The goal of this study is to determine whether the ancestor of African and Asian monkeys lived a primarily arboreal or primarily terrestrial lifestyle. The majority of primate species have an arboreal, or tree-dwelling, lifestyle. However, the African and Asian monkeys, or Old World monkeys (OWMs), include the most terrestrial, or ground-dwelling, species of any primate group. Research on this group of primates suggests that the evolutionary history of OWMs included several locomotor transitions - i.e. from living an arboreal lifestyle to a terrestrial one or vice versa. Additionally, primatologists generally accept that the ancestral lifestyle of OWMs included terrestrial behavior based on the fossil species, Victoriapithecus. Victoriapithecus is considered by many primatologists to be the closest known relative of OWMs and exhibits several skeletal features indicative of terrestriality. Given this evidence, the current understanding of OWM evolution is that the ancestor of all OWMs was terrestrial and that arboreality re-evolved in several OWM lineages. However, this framework has been challenged by a recent description of the fossil species, Microcolobus. Microcolobus is one of the earliest OWMs and exhibits several skeletal adaptations for arboreality, suggesting a different evolutionary scenario in which at least some early OWMs were arboreal, like most other primates, and terrestriality evolved later in the group’s evolution. Figure 1 demonstrates these two evolutionary scenarios. This study has two main goals: 1) to determine if the ancestor of OWMs was arboreal or terrestrial, and 2) to understand the evolution of locomotor behaviors by determining the number and timing of locomotor transitions. This study accomplishes these goals by 1) including a broad number of OWM species in the sample, 2) using statistical techniques to determine which features of the skeleton, if any, are functionally related to arboreality or terrestriality, 3) reconstructing the likely locomotor behavior of fossil species, and 4) reconstructing the occurrence of locomotor transitions along the phylogeny (i.e. pattern of relatedness) of OWMs. The sample collected from this study includes 44 living species of OWMs and 16 fossil species, including Victoriapithecus and Microcolobus. Whenever possible, six male specimens and six females specimens were collected for each species. A total of 49 measurements were collected on the humerus (upper arm bone), femur (thigh bone), talus and calcaneus (ankle bones). Measurements were taken using digital calipers and photographs. Specimens were measured at 17 museums and institutions in the United States, Europe, and Africa. Each species of OWM was classified into one of three groups: 1) arboreal, 2) terrestrial, or 3) semi-terrestrial (i.e. engages in both arboreal and terrestrial behavior frequently). The results of this study show that several anatomical features across the humerus, femur, talus, and calcaneus show associations between skeletal anatomy and locomotor behavior. Generally, arboreal and terrestrial species are well-separated by the anatomical features and semi-terrestrial species overlap with both the arboreal and terrestrial group. When considering single elements, the humerus is best at separating arboreal from terrestrial OWMs. Improvement in separation of arboreal and terrestrial OWMs is accomplished when using a combination of anatomical features from the humerus, femur, talus, and calcaneus together. The results of this study also show that Victoriapithecus probably engaged in more arboreal locomotor behavior than previously thought, although the species was likely able to travel on the ground. Most elements of Victoriapithecus are statistically classified as arboreal but the distal humerus (i.e., the part of the upper arm bone that forms the elbow joint) is statistically classified as semi-terrestrial. This study supported previous research that suggested that Microcolobus was a primarily arboreal species, and the humerus and astragalus of this species were statistically classified as arboreal. These results suggest that the ancestor of all OWMs was probably a primarily arboreal species (that may have engaged in a modest amount of terrestrial behavior) and that Microcolobus inherited its adaptations for arboreality from this ancestor. Based on the statistical classification of the other 14 fossil OWMs, it seems most likely that terrestrial behavior evolved multiple times over the course of OWM evolution. Overall, this study supports the hypothesis depicted in Figure 1c, in which early OWMs engaged in frequent arboreal behavior, and terrestrial behavior evolved later in the group’s evolution.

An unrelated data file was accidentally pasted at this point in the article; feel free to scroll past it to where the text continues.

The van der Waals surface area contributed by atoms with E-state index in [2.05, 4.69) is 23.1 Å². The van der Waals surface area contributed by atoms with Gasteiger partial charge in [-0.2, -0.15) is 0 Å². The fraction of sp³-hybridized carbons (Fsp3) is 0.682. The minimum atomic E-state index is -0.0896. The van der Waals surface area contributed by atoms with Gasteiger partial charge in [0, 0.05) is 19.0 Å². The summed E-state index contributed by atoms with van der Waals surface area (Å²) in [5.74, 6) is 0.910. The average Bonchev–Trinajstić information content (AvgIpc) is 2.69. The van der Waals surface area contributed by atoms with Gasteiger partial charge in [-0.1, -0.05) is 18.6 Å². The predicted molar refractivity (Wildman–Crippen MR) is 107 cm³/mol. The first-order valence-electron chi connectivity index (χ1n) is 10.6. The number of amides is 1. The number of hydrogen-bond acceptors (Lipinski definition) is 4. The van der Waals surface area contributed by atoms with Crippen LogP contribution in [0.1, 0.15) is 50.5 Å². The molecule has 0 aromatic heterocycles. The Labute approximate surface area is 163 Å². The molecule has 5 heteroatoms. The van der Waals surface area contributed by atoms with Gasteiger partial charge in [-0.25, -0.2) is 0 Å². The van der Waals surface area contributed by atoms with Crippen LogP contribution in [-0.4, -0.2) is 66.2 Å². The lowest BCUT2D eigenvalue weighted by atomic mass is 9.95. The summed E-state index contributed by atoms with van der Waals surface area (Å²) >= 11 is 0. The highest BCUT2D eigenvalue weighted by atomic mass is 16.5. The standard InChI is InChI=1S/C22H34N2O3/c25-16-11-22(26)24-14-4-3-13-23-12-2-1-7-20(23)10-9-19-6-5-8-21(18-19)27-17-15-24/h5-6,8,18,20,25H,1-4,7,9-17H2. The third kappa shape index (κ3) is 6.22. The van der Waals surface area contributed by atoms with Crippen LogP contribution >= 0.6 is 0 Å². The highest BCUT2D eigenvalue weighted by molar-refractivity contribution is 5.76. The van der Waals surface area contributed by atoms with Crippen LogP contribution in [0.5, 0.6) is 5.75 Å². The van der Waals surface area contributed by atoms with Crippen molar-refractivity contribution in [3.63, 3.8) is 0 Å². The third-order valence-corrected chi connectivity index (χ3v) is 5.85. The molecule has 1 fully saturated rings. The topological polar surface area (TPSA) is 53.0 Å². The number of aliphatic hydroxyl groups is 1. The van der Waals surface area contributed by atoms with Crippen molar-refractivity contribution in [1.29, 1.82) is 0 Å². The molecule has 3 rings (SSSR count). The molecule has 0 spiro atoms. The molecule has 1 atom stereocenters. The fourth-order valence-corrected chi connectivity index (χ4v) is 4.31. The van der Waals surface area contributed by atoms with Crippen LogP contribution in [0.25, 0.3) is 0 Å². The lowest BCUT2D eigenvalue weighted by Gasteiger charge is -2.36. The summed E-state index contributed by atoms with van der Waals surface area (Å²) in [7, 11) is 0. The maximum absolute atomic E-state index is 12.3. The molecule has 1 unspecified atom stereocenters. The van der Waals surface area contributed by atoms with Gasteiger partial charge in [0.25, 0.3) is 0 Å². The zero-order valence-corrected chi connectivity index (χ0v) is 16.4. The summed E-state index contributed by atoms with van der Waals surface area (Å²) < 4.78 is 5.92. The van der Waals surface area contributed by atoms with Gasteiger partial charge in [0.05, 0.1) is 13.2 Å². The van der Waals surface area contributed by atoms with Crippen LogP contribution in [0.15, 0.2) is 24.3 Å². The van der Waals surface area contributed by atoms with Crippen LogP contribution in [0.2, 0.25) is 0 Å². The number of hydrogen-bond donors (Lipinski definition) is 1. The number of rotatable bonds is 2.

National Science Foundation (NSF)
Division of Behavioral and Cognitive Sciences (BCS)
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Carolyn Ehardt
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State University New York Stony Brook
Stony Brook